Major financial holding companies voiced pessimism about earnings outlook in the second half of the year as global uncertainty continues to weigh on financial markets.
Tsai Hong-tu (蔡宏圖), chairman of Cathay Financial Holding Co (國泰金控), the nation’s largest financial service provider by assets, said the company would take a cautious approach and stay away from unfamiliar investments.
“It will take Europe a long time to resolve its fiscal debt problems, which will weigh on the global economy in the second half [of this year] and through the whole of next year,” Tsai told the firm’s annual shareholders’ meeting.
Global central banks have embarked on an easing monetary cycle to stimulate economic growth, making it more difficult to post gains from overseas investments, he said.
Cathay Life Insurance Co (國泰人壽), the conglomerate’s insurance arm, had 36.2 percent and 4.3 percent of its NT$3.08 trillion fund invested in foreign funds and equities respectively as of March 31, company data show.
“We will continue to focus on foreign government and company bonds and shun unfamiliar, risky investments” lest they incur the huge trading losses that befell JPMorgan in March, Tsai said.
Cathay Financial shareholders approved a cash dividend of NT$0.50 and a stock dividend of 5 percent, based on last year’s net income of NT$11.1 billion, or earnings per share of NT$1.08.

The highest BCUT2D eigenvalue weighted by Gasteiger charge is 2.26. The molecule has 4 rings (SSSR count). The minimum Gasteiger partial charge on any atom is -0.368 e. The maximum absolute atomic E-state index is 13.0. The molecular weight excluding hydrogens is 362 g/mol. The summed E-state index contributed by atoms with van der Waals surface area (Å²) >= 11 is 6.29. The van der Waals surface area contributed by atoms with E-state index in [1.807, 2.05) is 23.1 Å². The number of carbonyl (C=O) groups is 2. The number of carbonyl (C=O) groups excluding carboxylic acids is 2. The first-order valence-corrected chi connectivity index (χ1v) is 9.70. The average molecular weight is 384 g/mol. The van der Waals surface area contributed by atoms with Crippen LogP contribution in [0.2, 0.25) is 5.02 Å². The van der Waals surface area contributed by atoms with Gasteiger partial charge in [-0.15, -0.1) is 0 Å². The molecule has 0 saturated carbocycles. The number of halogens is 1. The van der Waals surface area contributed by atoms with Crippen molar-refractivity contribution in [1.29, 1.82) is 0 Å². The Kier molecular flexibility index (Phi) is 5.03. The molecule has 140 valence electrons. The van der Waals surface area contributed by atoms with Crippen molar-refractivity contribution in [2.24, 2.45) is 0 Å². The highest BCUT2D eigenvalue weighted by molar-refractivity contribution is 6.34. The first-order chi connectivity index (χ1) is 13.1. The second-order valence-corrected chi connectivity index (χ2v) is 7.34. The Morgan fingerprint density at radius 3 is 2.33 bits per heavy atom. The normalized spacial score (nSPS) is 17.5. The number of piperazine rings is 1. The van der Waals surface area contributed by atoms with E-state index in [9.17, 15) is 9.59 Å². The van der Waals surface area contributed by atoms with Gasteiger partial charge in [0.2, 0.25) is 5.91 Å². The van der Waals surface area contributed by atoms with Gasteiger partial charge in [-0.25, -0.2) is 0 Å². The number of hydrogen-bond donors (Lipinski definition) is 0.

Fubon Financial Holding Co (富邦金控), the nation’s second-largest but most profitable financial group, shared Cathay’s dim view and urged the government to drop its capital gains tax proposal, saying it would hurt local capital markets.
“I object to the plan to tax capital gains on stock investments, because few countries in the world levy both securities transactions and [capital] gains [taxes],” Fubon Financial chairman Daniel Tsai (蔡明忠) told reporters after the shareholders’ meeting.
The proposal is hurting the local bourse, as evidenced by the light trading volume over the past three months, he said.
It is adding pressure to the nation’s export-reliant economy after China, Taiwan’s largest trading partner, cut its GDP growth target below 8 percent for this year, Daniel Tsai said.
He voiced his support for a floating rate for the securities transaction tax, under which the current levy of 0.3 percent would be lowered when the TAIEX drops below a certain level.
He added that the government should not seek to tighten real-estate investments, which he said was a result of excess liquidity and low interest rates.
“It is natural for funds to flow to properties when time deposits generate little interest income,” he said.
Fubon Financial shareholders approved a cash dividend of NT$1 and a stock dividend of 5 percent, based on profits of NT$30.54 billion last year.